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Why Middle East Travel – See the Cradle of Civilization or Not?

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My work took me to the Middle East, friendships and antiquities kept me coming back. When people learn I travel solo to the Middle East and for that matter to a lot of countries alone, People ask, ‘A Middle East trip — Why?’ Starting with ‘why’ is a good place to begin. The reasons behind my Middle East travel is that I am fascinated with the region, antiquities, ancient ruins, and history.

The Middle East is the cradle of civilization. It’s where Jesus was born, so that is good enough for me.

How do I travel to this destination? It isn’t as hard to do as you might think. Is it safe? I feel sometimes it’s safer than others and in today’s world the Middle East and the world is much less safe than it used to be. 

Middle East Travel – Really Why?

I started by taking advice from people who lived in the region. At that, time, I made a lot of inquiries before I left home. Now, I rarely have a definitive plan, so to speak, so if I made changes, as I went. Now, I know that I can handle most things. Keeping my itinerary open saves me money. I was able to find the best travel deals and negotiate with local people for the best prices.  That’s how I travel so much.

Work and the Middle East Travel

Here is how it all started. My journey began with my job.

I used to be a full-time employee on the Microsoft Office team here in Washington state. Microsoft went through a round of RIFs (reduction in force), meaning they laid off several hundred people.

At the time, I was offered the opportunity to stay on and look for another role. Before the RIFs, I had arranged a vacation. I had bought a non-refundable airplane ticket to London and Valencia, Spain, to cover the America’s Cup for a local magazine.

So I was asked, “Do you want to look for a job for the next six weeks or go on your trip?”

My answer was, “Hum, Microsoft or America’s Cup?” Pause. “America’s Cup or Microsoft?” I THINK I AM going to the America’s Cup.”

That is, honestly, how the whole thing got started.

Why Travel Solo?

That was how I began to travel solo. The truth is I would rather travel with someone. But, since I don’t have that someone I would rather travel than not travel. I travel solo rather than not travel. Sometimes, when I find someone to travel with, I do travel.

Special Events Travel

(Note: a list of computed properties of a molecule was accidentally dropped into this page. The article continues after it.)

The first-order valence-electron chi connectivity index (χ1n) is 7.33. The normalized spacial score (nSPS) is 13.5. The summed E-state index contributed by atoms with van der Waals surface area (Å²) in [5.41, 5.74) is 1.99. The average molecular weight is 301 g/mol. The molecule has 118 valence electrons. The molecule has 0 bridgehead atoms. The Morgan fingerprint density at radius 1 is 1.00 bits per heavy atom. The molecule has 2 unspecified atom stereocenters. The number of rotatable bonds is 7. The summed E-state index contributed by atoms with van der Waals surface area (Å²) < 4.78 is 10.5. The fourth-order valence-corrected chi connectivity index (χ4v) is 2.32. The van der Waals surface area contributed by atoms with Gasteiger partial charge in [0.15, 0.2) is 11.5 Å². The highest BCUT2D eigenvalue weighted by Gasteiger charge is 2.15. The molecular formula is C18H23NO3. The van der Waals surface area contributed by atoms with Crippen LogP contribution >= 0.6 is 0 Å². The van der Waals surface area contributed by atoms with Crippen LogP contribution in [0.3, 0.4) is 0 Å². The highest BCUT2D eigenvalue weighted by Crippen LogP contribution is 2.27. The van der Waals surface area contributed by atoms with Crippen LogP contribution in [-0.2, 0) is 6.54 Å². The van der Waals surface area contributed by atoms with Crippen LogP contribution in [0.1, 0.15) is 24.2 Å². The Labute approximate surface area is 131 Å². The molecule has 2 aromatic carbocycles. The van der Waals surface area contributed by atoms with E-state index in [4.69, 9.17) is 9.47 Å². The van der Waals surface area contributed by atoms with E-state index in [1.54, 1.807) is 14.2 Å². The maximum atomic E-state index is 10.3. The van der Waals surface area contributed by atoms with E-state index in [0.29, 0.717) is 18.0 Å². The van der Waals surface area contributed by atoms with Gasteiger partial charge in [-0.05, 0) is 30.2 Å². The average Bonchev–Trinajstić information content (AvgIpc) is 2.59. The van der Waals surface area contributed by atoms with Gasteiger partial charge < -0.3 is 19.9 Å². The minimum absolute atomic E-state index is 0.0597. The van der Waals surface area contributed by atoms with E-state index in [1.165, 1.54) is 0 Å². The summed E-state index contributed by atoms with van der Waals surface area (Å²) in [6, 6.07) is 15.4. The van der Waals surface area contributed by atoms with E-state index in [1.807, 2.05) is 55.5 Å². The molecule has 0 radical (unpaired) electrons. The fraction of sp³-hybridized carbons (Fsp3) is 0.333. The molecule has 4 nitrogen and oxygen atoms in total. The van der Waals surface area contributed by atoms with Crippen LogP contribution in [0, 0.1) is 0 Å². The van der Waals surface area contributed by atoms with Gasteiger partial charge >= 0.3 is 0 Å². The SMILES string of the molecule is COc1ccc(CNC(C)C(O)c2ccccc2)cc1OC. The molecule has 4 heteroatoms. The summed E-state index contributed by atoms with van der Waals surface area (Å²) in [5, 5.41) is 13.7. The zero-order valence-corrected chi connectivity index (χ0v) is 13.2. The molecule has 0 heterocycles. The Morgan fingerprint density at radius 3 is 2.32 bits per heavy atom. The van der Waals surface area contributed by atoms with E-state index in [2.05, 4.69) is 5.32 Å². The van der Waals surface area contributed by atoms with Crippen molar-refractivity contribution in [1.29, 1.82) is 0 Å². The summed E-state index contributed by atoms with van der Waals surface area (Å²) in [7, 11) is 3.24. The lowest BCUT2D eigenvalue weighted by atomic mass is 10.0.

My trip to the America’s Cup was to try and locate the happiness I had lost. My happiness is due to the people I met and continued to meet. I didn’t find the joy I lost. I made new happiness. Equally as important, that trip started my adventure and love of travel.

As a result of the time at the America’s Cup, I made a lot of lifelong friends, such as Jason Holtom from London, UK, Jean Francoise Fournier from Cannes, France, Sandy Pierce from Florida, USA, Aurora Noble from Rome, Italy, and Maria Abadjieva from Sophia, Bulgaria. I am still in touch with all but one.

It’s funny. I have found that many of the people I have meet traveling have turned into lifelong friends. My traveling has altered my friendships at home as well. Most of my high-maintenance friendships have faded away. We just seemed to lose touch.

Alinghi, America's Cup, by K Green

My Friends and the Middle East Travel

My friends that I made during my Middle East travel kept me interested in going back to the region.

At home support me by helping with my kitty cat, and they are incredibly accepting of me. Special thanks to my friends Marina, Val, and Kathy.

When I came back home, instead of going to work as a full-time permanent employee, I worked as a consultant. My company provided work for several other consultants as well. Consulting provided me flexibility and the ability to travel more. Most of my contracts allowed me to work remotely or were short enough that I could work and then traveled.

One of the most important projects was with ‘Dave’ (not his real name). Dave and I became friends after working together on several projects. He asked me to provide technical readiness and to support for his EMEA (Europe Middle East and Africa) partners as a consultant.